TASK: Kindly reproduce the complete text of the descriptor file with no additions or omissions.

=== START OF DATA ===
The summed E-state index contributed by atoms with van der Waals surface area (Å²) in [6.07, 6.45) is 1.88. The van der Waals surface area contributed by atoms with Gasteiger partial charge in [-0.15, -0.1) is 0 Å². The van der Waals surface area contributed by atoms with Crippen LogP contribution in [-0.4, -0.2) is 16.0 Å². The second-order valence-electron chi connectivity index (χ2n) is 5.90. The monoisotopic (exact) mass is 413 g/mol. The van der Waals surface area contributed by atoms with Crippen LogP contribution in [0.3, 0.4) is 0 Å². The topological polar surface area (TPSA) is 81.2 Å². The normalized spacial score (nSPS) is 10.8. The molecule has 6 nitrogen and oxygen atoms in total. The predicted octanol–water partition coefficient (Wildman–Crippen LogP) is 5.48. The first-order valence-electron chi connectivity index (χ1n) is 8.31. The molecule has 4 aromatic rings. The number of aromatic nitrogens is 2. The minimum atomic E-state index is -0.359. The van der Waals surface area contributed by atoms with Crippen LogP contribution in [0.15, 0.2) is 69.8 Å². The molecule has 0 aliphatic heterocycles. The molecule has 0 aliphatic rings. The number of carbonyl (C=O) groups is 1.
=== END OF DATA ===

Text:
The summed E-state index contributed by atoms with van der Waals surface area (Å²) in [6.07, 6.45) is 1.88. The van der Waals surface area contributed by atoms with Gasteiger partial charge in [-0.15, -0.1) is 0 Å². The van der Waals surface area contributed by atoms with Crippen LogP contribution in [-0.4, -0.2) is 16.0 Å². The second-order valence-electron chi connectivity index (χ2n) is 5.90. The monoisotopic (exact) mass is 413 g/mol. The van der Waals surface area contributed by atoms with Crippen LogP contribution in [0.3, 0.4) is 0 Å². The topological polar surface area (TPSA) is 81.2 Å². The normalized spacial score (nSPS) is 10.8. The molecule has 6 nitrogen and oxygen atoms in total. The predicted octanol–water partition coefficient (Wildman–Crippen LogP) is 5.48. The first-order valence-electron chi connectivity index (χ1n) is 8.31. The molecule has 4 aromatic rings. The number of aromatic nitrogens is 2. The minimum atomic E-state index is -0.359. The van der Waals surface area contributed by atoms with Crippen LogP contribution in [0.15, 0.2) is 69.8 Å². The molecule has 0 aliphatic heterocycles. The molecule has 0 aliphatic rings. The number of carbonyl (C=O) groups is 1.